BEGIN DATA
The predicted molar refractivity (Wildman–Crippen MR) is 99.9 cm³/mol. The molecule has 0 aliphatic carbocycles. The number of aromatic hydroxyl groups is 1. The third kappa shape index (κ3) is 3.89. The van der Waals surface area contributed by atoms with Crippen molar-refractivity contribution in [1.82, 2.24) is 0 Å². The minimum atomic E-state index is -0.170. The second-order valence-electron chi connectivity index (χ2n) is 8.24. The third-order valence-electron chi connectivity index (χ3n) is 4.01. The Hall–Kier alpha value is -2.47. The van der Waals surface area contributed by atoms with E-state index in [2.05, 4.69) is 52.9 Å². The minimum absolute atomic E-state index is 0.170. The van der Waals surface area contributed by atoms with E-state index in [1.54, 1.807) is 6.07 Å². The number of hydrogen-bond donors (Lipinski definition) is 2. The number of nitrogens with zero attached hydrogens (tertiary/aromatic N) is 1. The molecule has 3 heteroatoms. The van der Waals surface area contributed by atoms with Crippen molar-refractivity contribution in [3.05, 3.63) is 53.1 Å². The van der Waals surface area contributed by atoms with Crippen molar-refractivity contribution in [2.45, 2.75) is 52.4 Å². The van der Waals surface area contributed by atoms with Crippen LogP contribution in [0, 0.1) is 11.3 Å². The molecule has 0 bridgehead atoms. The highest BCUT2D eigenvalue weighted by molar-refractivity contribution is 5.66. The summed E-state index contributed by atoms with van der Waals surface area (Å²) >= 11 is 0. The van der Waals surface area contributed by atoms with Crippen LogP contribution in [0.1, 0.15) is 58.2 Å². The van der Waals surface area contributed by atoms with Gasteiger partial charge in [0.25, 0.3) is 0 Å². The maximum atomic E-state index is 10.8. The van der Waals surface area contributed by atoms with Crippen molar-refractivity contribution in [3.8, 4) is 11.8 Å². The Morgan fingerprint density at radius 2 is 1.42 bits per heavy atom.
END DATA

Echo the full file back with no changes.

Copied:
The predicted molar refractivity (Wildman–Crippen MR) is 99.9 cm³/mol. The molecule has 0 aliphatic carbocycles. The number of aromatic hydroxyl groups is 1. The third kappa shape index (κ3) is 3.89. The van der Waals surface area contributed by atoms with Crippen molar-refractivity contribution in [1.82, 2.24) is 0 Å². The minimum atomic E-state index is -0.170. The second-order valence-electron chi connectivity index (χ2n) is 8.24. The third-order valence-electron chi connectivity index (χ3n) is 4.01. The Hall–Kier alpha value is -2.47. The van der Waals surface area contributed by atoms with E-state index in [2.05, 4.69) is 52.9 Å². The minimum absolute atomic E-state index is 0.170. The van der Waals surface area contributed by atoms with E-state index in [1.54, 1.807) is 6.07 Å². The number of hydrogen-bond donors (Lipinski definition) is 2. The number of nitrogens with zero attached hydrogens (tertiary/aromatic N) is 1. The molecule has 3 heteroatoms. The van der Waals surface area contributed by atoms with Crippen molar-refractivity contribution in [3.05, 3.63) is 53.1 Å². The van der Waals surface area contributed by atoms with Crippen molar-refractivity contribution in [2.45, 2.75) is 52.4 Å². The van der Waals surface area contributed by atoms with Crippen LogP contribution in [0, 0.1) is 11.3 Å². The molecule has 0 bridgehead atoms. The highest BCUT2D eigenvalue weighted by molar-refractivity contribution is 5.66. The summed E-state index contributed by atoms with van der Waals surface area (Å²) >= 11 is 0. The van der Waals surface area contributed by atoms with Crippen LogP contribution in [0.1, 0.15) is 58.2 Å². The van der Waals surface area contributed by atoms with Gasteiger partial charge in [0.25, 0.3) is 0 Å². The maximum atomic E-state index is 10.8. The van der Waals surface area contributed by atoms with Crippen molar-refractivity contribution in [3.8, 4) is 11.8 Å². The Morgan fingerprint density at radius 2 is 1.42 bits per heavy atom.